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Can I apply for alimony a year after divorce even from a different state?

Columbus, OH |


I was married for seven years and was fully dependent on my ex husband. I never worked or went to school (he did not want me to) now we are divorced and I am struggling badly with no real work or educational background. I looked on my divorce papers and it doesn't say its denied. I would like to know if I can still apply for alimony and how would I do it? I would also like to know when I apply, can I apply from a different state? I was divorced in California and currently reside in Ohio. How much are legal fees and how long does this process take?

Thank You - Anonymous

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Filed under: Divorce Alimony
Attorney answers 4


You could run into a peculiar situation if you pursue maintenance in Ohio on your California Judgment; the Ohio Court may be compelled to apply California Law on your claim. How long ago was your Judgment? The longer ago it is; the harder it will be to seek the support. Also, does your ex-husband still live in California? If he does, he will be able to object to your enrolling the "Foreign Judgment" in Ohio and could win. California and Ohio Law may be needed to see what they both say about claims that are not specifically granted or denied. As to legal fees and duration; those are issues which should be discussed at a private telephone consultation. These details should not be broadcast over the Internet.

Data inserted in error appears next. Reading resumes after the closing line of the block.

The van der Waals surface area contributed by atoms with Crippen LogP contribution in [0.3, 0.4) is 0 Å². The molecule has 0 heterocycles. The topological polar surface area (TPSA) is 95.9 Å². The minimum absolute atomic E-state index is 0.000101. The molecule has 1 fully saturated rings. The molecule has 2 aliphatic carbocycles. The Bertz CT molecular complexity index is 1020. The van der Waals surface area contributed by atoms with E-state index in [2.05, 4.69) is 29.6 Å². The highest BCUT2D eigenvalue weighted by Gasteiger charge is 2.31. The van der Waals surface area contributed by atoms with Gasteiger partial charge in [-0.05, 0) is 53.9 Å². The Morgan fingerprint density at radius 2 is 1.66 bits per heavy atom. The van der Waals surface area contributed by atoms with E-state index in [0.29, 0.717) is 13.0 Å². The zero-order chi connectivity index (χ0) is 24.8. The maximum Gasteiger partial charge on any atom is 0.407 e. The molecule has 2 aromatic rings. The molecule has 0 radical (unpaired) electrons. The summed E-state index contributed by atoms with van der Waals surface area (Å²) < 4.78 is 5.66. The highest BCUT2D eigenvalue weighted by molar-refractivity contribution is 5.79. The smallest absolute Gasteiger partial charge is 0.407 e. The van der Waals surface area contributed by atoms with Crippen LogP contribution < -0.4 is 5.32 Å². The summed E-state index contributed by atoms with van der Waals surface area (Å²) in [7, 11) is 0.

This is a general answer and does not address the specifics of your individual case. To give the specific answer you need our firm needs you to come in for a consultation.



My judgement was in March of 2012 and yes he does live in California. I will call Monday morning to set up a consultation Thanks for your response


no. the divorce did not contain an alimony award. If you had reserved by only getting one dollar a year you could modify it upward. You cannot seek it now.


My thought is California is where you do this. The question I can't answer, though an attorney reviewing the papers could, is whether jurisdiction was properly reserved to allow you in.


If your divorce was awarded in California, you need to talk to a California divorce attorney. Ohio courts have no jurisdiction to grant you anything. Under Ohio law unless the Court reserved jurisdiction on the issue of spousal support, the Court could not consider the issue once the final decree was entered.

Attorney Sternberg is admitted to the practice of law only in the State of Ohio. His answering of this question does not constitute an attorney client relationship, nor can his answer be relied on since the question does not permit Attorney Sternberg to seek additional information necessary to render an legal opinion.